Wednesday, May 20, 2015

The Soundtrack of My Life, Could We Start Again Please?

If you didn't vote in Battle of the Bands, go back one post. The Soundtrack of My Life is here again.

This is the last thing I'll be posting from my high school years. Whew. I know. What a relief!

I started going to summer camp the summer before 7th grade. I loved it. At first, I attended one week of the summer and eventually went as long as they were open for business (four-five weeks). Camp was a place that spiritually grounded me (and I needed grounding!). I loved the experience so much I participated in their CILT (Camper In Leadership Training) Program. I graduated CILT the summer between my junior and senior years of high school.

Holy freakin' moly, but that was a hard summer. The worst part was that I simply did not see it coming. I was excited about it before I got to camp. Within a few days, the reality hit me... these were the last two weeks I'd be a camper. Ever. As in Forever. In two very short weeks I was going to be the "adult," the counselor, the leader, the person who guided others and made sure they had a good week at camp. Meanwhile, most of my camp friends were going to be way up on the hill in the A-frame house I'd learned to call "home" having the summer of their lives. Without me.

Have you thought about your transition into adulthood? I think for most of us it comes rather slowly. We finish high school, maybe college or tech school, get a job, and one morning we wake up and realize that we are independent. On our own. Making a paycheck, paying bills, "living the dream." In other words, it happens silently and almost without notice. So silently it's painless.

My summer was the Opposite of that.

I took a hard right turn into Adulthood and had two weeks to accept it. (Yeah, that didn't go very well.)

We always sang a lot at camp. After breakfast. After lunch. After dinner. Around the campfire. Singing was a big part of our lives. I recognize, in hindsight, that all of that music probably was one of the reasons I loved camp as much as I did. For a girl with a song in her heart, is there a better place to be????

That summer the Theme song, which we sang at least once a day, was Linger. That can't have been coincidence. God was laughing at me. I swear that must be true. I bawled my eyes out in front of the entire camp at least twice a day. All the way through that song. Every. Single. Time. It was truly humiliating when I was the counselor. My mother says I ruined my contact lenses that summer. I believe it. I cried all summer long. I was grieving. Grieving my childhood. Grieving that rite of passage into adulthood... a place I thought I wanted to go, but when faced with it... not so much.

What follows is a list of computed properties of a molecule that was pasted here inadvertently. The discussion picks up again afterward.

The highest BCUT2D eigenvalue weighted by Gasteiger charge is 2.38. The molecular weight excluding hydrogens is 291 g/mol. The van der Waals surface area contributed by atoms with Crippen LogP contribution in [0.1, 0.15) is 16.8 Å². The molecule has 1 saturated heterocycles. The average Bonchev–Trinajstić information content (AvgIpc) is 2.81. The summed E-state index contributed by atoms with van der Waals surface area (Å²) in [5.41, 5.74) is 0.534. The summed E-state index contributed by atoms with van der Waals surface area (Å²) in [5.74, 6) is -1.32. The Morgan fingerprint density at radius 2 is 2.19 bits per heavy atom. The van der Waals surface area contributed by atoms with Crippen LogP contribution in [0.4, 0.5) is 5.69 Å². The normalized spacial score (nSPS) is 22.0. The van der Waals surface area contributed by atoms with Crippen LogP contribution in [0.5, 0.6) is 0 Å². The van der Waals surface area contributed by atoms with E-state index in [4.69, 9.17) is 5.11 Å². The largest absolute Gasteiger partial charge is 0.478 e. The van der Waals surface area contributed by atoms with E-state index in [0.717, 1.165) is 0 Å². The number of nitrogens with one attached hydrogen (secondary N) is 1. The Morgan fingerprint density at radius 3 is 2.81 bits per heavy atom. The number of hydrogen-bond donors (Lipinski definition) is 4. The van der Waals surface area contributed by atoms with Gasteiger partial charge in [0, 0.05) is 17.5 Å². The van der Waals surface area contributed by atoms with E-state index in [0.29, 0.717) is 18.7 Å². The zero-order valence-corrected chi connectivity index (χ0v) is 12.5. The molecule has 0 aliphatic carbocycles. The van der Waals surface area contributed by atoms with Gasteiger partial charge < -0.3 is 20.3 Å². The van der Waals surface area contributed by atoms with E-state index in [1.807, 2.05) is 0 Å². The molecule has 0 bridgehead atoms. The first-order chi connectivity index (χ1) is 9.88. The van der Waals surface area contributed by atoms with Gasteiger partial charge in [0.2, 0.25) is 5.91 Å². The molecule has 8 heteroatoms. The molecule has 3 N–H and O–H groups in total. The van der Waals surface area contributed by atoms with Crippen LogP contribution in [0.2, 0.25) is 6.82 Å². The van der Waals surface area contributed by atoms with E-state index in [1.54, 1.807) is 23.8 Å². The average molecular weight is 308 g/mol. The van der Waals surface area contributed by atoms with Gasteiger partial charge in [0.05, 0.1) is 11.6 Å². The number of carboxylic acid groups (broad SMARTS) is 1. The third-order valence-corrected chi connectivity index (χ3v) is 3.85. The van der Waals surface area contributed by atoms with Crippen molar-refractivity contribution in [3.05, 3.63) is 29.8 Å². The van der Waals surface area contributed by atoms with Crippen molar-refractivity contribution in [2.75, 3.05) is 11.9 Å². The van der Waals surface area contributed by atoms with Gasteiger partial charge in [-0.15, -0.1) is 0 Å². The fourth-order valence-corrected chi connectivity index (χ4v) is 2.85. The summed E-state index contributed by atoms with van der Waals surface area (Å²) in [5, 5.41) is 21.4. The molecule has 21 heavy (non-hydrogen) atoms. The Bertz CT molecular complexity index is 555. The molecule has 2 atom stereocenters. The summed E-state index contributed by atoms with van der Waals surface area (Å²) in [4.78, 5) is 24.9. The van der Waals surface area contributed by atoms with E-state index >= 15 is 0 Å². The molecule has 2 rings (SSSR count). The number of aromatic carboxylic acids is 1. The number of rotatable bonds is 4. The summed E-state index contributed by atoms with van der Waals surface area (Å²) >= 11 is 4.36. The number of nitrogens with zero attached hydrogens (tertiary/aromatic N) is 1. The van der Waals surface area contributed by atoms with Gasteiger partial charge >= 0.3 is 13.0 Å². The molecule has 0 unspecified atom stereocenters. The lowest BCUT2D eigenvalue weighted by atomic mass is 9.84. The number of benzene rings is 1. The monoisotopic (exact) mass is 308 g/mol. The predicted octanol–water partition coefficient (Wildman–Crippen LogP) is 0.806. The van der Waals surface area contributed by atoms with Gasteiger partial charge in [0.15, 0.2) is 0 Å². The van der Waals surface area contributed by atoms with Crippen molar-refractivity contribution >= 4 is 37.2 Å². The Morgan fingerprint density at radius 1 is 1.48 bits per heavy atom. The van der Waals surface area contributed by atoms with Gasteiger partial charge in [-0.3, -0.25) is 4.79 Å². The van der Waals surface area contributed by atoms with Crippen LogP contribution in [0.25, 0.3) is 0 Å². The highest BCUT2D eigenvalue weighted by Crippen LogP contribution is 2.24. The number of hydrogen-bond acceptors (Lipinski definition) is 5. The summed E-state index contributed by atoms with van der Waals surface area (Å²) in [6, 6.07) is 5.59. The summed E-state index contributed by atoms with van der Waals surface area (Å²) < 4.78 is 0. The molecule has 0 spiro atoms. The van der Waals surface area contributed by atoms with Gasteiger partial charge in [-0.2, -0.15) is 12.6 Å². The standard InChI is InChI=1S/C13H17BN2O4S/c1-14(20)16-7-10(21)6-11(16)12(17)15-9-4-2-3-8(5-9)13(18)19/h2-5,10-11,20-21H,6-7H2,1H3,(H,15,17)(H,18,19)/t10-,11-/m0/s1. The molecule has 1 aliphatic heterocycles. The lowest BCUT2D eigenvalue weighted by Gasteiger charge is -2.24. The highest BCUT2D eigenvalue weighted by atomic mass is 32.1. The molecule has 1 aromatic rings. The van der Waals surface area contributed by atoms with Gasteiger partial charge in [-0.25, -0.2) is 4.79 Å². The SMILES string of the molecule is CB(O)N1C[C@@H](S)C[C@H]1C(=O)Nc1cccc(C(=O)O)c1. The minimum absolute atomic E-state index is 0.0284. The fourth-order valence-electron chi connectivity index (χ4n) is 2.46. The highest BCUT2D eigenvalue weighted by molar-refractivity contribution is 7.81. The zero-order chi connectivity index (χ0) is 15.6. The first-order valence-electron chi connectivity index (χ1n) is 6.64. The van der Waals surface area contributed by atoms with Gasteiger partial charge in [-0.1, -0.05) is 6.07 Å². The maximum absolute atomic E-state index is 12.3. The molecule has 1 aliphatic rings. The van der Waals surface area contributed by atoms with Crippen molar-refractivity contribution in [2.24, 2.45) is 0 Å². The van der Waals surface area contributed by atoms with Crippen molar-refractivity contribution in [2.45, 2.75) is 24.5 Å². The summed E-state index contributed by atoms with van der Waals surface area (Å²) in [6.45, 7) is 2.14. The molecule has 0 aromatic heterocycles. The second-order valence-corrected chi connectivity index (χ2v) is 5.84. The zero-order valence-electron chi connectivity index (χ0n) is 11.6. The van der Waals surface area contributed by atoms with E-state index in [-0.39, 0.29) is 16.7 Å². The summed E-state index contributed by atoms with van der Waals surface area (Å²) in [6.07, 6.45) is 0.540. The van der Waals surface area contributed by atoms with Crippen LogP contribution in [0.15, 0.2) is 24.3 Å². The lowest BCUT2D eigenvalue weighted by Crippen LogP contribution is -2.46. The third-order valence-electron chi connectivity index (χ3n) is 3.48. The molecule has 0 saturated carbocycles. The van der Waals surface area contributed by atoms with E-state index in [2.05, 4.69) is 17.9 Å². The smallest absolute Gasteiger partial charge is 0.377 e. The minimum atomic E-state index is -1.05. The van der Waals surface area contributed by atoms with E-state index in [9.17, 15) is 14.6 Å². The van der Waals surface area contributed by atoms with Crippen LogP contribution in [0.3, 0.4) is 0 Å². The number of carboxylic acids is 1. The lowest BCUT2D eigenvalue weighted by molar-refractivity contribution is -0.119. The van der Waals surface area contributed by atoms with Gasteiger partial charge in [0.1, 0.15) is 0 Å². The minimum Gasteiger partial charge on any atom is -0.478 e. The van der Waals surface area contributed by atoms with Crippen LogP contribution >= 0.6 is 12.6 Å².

What I learned that summer... you can want to linger, but life always moves forward. Adulthood is waiting for you (and will grab you) whether you're ready or not.

Did you slip into adulthood without noticing, or did it crash into you like a train?


  1. The summer before my senior year in college, a friend asked me if I was excited about graduating. My answer was an emphatic "NO." The following May, I cried at graduation, cried on my way back home, cried at night...well, you get the picture. It took me a couple of years to get anywhere near adjusted. In fact, when I think about it, I'm pretty sure I only became an "adult" a few years ago...

    Glad you had such a lovely camp experience. Hard to leave it, but at least it was a part of the package.

    1. Liza, I'm still working on getting to "adult," but I think I'm gaining on it! Honestly, writing these Soundtrack posts is getting harder instead of easier. I'm several posts ahead of you in the writing, and I can't believe the bonehead things I did (and thought), and based on the thinking... did. I had some really screwy Belief Systems in place that didn't serve me well at all.

      Anyway, I kinda think that reaching adulthood (or maturity maybe?) is PERCEIVING the world in a healthier way. That manifests in making healthier choices.

      I think the crying happened for me (and maybe for you) because on a deep level we knew that we weren't ready to make those choices. We weren't ready for the status of "adult." I don't know... I just know this was really painful for me. I see that it was also very painful for you. Reading the rest of the comments... well, doesn't seem to be much of a cakewalk for anyone thus far...

  2. Hi, Robin!